11. 11. Individual Production & User-Generated Content  Some definitions  RSS  Really Simple Syndication  Standardized feed format  Allows form and content to be separated  Based on XML  Allows for easy dissemination of frequently updated Web documents  Users can subscribe to a page, receive notifications of updates  RSS Reader exs: Bloglines, Google Reader
  12. 12. Individual Production & User-Generated Content
  13. 13. Individual Production & User-Generated Content
  14. 14. Harnessing the Power of the Crowd  Crowdsourcing, collective intelligence, the wisdom of the crowd  Depends on collaboration – the social aspect of the web  Questions authorship, ownership, intellectual property rights
  15. 15. Harnessing the Power of the Crowd The central principle behind the success of the giants born in the Web 1.0 era who have survived to lead the Web 2.0 era appears to be this, that they have embraced the power of the web to harness collective intelligence. -- Tim O’Reilly, “What Is Web 2.0,” 09/30/2005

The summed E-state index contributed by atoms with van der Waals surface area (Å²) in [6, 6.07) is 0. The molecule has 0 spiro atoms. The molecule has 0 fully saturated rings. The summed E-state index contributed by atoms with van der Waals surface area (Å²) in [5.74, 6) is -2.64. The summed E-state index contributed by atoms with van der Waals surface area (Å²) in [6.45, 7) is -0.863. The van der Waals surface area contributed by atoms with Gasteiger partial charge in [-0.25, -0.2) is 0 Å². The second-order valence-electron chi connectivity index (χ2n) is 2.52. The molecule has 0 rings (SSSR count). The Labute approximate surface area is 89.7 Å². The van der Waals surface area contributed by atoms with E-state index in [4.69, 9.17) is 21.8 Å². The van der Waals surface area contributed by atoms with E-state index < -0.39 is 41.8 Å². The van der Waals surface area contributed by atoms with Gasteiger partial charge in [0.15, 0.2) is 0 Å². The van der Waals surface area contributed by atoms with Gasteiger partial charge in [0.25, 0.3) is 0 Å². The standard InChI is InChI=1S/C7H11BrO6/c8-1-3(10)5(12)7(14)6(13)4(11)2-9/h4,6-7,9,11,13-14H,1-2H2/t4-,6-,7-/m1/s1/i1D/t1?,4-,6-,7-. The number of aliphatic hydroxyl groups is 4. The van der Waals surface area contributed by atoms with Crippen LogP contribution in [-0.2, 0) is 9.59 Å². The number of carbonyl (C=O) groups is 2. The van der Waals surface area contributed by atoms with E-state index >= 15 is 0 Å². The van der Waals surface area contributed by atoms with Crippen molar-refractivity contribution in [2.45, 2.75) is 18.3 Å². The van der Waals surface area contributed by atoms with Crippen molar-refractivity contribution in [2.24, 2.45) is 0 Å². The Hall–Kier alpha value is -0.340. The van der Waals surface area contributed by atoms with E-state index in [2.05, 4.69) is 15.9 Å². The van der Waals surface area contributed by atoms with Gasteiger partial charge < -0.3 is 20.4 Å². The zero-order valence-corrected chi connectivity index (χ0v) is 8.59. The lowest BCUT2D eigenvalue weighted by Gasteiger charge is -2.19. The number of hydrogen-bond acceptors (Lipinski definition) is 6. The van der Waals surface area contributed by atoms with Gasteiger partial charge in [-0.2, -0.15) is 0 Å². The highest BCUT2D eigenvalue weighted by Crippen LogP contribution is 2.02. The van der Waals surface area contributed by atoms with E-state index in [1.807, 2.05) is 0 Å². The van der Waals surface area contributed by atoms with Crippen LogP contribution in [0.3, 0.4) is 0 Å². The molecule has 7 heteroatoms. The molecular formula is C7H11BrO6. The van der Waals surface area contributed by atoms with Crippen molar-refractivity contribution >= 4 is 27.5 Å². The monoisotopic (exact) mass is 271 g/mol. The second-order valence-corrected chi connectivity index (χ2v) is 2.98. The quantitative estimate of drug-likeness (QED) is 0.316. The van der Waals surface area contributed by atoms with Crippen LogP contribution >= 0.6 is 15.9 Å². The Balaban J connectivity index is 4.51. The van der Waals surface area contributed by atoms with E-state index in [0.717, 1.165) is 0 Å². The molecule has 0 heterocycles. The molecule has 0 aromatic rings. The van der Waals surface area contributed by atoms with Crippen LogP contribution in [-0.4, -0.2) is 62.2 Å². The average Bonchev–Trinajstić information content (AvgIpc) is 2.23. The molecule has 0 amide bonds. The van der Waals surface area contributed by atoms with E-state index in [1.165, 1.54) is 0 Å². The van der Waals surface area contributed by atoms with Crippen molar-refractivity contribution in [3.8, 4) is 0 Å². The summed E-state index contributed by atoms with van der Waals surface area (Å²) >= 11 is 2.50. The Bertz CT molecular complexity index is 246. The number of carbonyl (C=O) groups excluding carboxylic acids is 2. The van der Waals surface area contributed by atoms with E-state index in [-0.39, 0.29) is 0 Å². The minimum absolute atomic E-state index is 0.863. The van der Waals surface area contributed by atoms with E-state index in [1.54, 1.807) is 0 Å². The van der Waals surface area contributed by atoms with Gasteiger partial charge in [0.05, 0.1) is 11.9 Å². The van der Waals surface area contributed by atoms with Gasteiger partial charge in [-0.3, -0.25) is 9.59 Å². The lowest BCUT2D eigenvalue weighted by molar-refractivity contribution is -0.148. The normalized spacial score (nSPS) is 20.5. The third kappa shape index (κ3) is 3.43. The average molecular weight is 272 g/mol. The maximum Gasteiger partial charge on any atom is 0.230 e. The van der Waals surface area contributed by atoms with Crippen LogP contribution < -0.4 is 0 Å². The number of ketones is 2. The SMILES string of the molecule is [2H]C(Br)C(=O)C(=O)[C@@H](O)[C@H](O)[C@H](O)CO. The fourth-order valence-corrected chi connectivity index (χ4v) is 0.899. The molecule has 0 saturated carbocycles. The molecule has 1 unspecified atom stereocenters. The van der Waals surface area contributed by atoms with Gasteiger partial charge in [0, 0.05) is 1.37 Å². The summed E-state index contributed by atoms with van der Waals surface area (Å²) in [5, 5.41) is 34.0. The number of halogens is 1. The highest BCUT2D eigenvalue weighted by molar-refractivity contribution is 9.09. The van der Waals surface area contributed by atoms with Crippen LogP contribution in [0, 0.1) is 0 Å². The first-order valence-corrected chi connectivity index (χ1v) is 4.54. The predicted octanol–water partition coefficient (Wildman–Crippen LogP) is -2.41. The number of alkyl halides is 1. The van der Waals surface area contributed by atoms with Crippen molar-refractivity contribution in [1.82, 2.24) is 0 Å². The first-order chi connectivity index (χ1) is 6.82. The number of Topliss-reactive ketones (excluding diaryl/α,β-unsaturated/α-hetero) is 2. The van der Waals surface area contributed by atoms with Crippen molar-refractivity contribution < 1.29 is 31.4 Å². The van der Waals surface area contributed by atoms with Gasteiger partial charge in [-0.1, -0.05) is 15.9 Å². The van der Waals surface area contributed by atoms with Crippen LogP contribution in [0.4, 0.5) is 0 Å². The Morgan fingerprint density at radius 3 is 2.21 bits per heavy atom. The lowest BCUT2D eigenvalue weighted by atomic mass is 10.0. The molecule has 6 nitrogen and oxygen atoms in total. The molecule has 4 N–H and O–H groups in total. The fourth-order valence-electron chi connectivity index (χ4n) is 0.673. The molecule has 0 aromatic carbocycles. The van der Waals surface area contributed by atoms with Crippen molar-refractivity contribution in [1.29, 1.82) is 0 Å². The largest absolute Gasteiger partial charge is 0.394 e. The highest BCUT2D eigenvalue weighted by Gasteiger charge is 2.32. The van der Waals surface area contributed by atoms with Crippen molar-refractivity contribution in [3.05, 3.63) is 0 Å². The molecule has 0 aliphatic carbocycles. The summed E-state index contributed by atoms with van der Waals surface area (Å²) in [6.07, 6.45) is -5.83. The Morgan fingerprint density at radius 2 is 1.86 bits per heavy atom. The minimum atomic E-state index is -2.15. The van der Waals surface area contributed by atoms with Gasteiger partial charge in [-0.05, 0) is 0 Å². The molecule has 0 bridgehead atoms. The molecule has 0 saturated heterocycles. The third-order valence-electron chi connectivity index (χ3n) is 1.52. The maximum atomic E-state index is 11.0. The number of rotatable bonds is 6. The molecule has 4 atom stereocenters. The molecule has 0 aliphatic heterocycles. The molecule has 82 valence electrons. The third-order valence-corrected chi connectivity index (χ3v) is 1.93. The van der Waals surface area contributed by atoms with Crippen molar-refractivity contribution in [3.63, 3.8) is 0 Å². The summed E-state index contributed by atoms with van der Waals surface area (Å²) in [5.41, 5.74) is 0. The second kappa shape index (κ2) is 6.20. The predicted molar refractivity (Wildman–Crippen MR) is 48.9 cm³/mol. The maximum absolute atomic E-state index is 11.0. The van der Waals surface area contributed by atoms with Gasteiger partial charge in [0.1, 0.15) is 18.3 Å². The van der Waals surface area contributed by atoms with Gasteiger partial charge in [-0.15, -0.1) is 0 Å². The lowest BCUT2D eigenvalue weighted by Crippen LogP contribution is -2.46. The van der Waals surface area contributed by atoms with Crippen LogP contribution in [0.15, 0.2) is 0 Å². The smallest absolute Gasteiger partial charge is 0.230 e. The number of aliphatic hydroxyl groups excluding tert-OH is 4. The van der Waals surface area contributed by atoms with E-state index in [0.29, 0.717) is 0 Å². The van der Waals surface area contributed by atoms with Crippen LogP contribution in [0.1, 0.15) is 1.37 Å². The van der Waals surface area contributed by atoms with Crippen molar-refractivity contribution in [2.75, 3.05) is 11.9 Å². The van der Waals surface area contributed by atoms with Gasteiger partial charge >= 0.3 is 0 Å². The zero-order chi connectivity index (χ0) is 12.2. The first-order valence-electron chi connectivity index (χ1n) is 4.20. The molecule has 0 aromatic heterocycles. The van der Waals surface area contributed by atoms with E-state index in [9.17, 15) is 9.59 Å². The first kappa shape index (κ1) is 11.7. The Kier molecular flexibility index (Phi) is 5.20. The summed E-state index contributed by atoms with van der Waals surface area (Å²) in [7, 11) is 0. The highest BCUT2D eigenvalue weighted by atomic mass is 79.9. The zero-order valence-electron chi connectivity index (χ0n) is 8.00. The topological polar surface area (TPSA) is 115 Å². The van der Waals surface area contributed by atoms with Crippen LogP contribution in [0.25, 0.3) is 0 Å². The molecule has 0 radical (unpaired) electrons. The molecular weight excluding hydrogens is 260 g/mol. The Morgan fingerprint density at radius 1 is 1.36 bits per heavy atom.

16. 16. Harnessing the Power of the Crowd  Wikipedia – prime example  Wiki  A web site/page that can be easily edited by anyone who is allowed access  ‘wiki’ – Hawaiian for ‘fast’
  17. 17. Harnessing the Power of the Crowd
  18. 18. Harnessing the Power of the Crowd  Social bookmarking  Users choose terms to associate Web pages/sites  Users organize information themselves  Activity: ‘tagging’  Result: ‘folksonomies’  Ex: Delicious
  19. 19. Harnessing the Power of the Crowd  Twitter  Social networking, micro-blogging service  Users send, read updates or ‘tweets’  Ex: Play Machinima Law Conference @ Stanford Law School CIS, April 24-25, 2009  http://cyberlaw.stanford.edu/  http://search.twitter.com/search?q=%23pml